A Mesolithic site that recalls the presence of the man from 7000 to 1200 BC can say that this land has been occupied since the earliest times.
1st century BC to 9th century AD, another remarkable site reflects the times Gallic, Gallo-Roman and Merovingian, the presence of pottery and mosaics.
The name of Attray is not clearly defined. We think it could come from "estreper" or "strop", meaning "clear".
Through a partnership with residents, the municipality and the Association Sports Entertainment Culture Attray (SLCA), which is behind the project, residents of the town are called officially since July 14, 2009, Attrayens and Attrayennes.
The church of Saint-Pierre:
Located outside the village on a hillside, the church Saint-Pierre could be situated on the site of the oratory of a Gallo-Roman city.
The steps leading down to the church consist of two tombstones probably dating from the 8th century, reflecting a cemetery also existed there.
In the 13th century, there is a rectangular church whose nave is vaulted. However, departures of the pillars arches reflected in the early 16th century, we had intended.
It is lighted on the east by a triplet.
In the late 15th century, was enlarged by projecting the nave of the church to give the traditional cross plan, adding a transept. It remains to be seen today as the opening on the north side, without knowing if the arm was completed. The south arm was extended and there is a low arched side that can be dated from the fifteenth, early 16th century.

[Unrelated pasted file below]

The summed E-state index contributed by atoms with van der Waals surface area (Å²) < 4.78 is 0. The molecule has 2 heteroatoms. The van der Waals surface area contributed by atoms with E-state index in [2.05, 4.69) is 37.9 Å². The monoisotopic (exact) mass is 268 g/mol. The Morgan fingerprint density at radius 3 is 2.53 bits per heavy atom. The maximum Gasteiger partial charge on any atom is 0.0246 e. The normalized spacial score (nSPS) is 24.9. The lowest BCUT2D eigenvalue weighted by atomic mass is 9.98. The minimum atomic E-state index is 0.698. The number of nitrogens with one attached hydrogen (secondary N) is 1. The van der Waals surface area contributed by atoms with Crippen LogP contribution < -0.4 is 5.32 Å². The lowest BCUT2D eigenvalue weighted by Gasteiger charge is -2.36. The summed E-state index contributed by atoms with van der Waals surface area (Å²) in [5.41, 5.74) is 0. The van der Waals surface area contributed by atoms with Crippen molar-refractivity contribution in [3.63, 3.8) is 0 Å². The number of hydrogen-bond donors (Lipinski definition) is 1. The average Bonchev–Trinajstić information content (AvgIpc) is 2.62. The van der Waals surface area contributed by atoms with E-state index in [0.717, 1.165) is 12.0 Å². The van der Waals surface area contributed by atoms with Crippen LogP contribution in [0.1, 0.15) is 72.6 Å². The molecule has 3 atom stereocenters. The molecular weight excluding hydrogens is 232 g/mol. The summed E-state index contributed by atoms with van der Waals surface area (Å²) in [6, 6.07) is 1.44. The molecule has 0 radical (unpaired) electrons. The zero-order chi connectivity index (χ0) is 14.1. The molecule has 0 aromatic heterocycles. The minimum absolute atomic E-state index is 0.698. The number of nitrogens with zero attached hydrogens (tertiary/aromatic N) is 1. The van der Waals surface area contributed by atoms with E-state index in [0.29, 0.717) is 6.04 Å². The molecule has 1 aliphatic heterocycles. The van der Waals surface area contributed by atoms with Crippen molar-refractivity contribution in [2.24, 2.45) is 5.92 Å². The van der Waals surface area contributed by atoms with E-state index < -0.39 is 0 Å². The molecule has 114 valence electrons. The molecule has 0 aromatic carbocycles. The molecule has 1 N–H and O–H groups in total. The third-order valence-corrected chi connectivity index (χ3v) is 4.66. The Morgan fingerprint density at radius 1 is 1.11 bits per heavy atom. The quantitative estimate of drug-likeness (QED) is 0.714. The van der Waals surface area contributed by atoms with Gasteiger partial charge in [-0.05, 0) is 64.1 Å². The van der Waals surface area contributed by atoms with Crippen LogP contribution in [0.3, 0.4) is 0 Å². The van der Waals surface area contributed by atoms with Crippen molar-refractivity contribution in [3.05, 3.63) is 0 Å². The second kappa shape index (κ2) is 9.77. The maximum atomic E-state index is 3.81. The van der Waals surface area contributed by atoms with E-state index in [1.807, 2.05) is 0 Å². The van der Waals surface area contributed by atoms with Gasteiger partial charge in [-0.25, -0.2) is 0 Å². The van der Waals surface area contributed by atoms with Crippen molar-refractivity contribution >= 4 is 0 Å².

It is likely that the 13th century church would certainly have a simple belfry while at the same time, the tower was being built today.
End seventeenth, early 18th century, the heart was decorated and the vestry was built.
It was not until the early 20th century that the porch was added on the west facade.
EVENTS AND CELEBRATIONS
In June, the feast of St. John brings a garage sale, local produce and handicrafts, exhibitions, entertainment, band, food and fire on St. John. This festival commemorates an important rented servants who stood at the Saint-Jean, until the 1950s.